Clinton saga hits the silver screen

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The Independent Online
RUPERT CORNWELL

Washington

Now there are two mysteries to rivet the intersecting, mutually sustaining worlds of American politics, publishing and Hollywood. Not just who wrote the book - but who will play Bill and Hillary Clinton in the movie?

The inevitable has happened: Primary Colors, the roman-a-clef based on the 1992 Clinton election campaign that is this winter's US publishing smash, will shortly be hitting the cinema screens, courtesy of Mike Nichols, the producer-director of The Graduate and Carnal Knowledge fame. Yesterday the New York Times said Nichols bought the film rights for more than $1m (pounds 660,000) from the publisher, Random House, bringing the total earnings for ``Anonymous'', the author of Primary Colors, to well over $3m - not bad for a book whose initial print run was 60,000, with an author's advance of just $200,000.

But then, by common consent, Primary Colors is dazzlingly written - hilariously funny and conveying to a "T" the lunatic, nicotine and adrenalin-fuelled frenzy of a modern political campaign. But what sets it truly apart are the characters - unmistakably the cast of 1992, portrayed with such uncanny accuracy that only a political insider, or a reporter who covered the campaign - could have written it. But what journalists ever kept their name a secret?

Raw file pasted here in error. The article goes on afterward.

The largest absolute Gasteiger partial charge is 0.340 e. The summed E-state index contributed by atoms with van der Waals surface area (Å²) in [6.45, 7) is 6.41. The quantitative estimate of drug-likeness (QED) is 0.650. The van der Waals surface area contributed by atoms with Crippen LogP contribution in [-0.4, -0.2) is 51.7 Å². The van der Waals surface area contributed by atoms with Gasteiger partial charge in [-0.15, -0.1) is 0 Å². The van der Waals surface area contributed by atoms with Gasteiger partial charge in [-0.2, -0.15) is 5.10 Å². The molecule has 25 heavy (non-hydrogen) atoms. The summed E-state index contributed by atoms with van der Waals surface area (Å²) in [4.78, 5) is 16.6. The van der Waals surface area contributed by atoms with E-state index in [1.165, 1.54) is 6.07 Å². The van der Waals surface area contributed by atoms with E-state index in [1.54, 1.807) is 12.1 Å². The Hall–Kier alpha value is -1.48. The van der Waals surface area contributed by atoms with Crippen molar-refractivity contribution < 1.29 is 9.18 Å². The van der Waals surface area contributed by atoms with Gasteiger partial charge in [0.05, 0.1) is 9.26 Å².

In the novel, there is Jack Stanton, a young Southern Governor on his quest for the Democratic nomination; he is a charmer, philanderer and dissembler, flawed yet magnetic as Bill Clinton himself. As Anonymous writes, describing the real-life Clinton presence to perfection, he "fixes an audience with paralytic intensity, sucking the air out of the room''.

Stanton's wife, Susan, is Hillary in boilerplating, coolest and hardest of her husband's advisers, whose first words about him in Primary Colors run thus: "Jack Stanton could be a great man, if he weren't such a faithless, thoughtless, disorganised, undisciplined shit.''

Then comes a supporting cast, transparent to anyone who followed the 1992 campaign: Orlando Ozio (Mario Cuomo), a state governor who dithers endlessly before deciding not to run; the narrator Henry Burton, aside from his fictional black skin the spitting image of George Stephanopoulos, a close adviser of Mr Clinton. In one presumed departure from real life, a bewildered Henry is actually bedded by the governor's wife.

Gennifer Flowers is turned into Cashmere McLeod ("The Governor see- dyou-ced me," she tells a New York press conference). There is a hilarious James Carville (Mr Stephanopoulos's comrade in the ``War Room'' in Little Rock, called Mammoth Falls in the novel) - and dozens of others.

So who wrote it? The hottest accolade in Washington right now is to be considered a suspect. The author's identity is said to be known only to his agent, not even to Harold Evans, president of Random House. One pointer could be a Democratic political operative who suddenly starts acting rich.

As for the casting, why not bring in Bill, Hillary and the gang - assuming they lose in November? It would the complete fusion of politics and showbiz.

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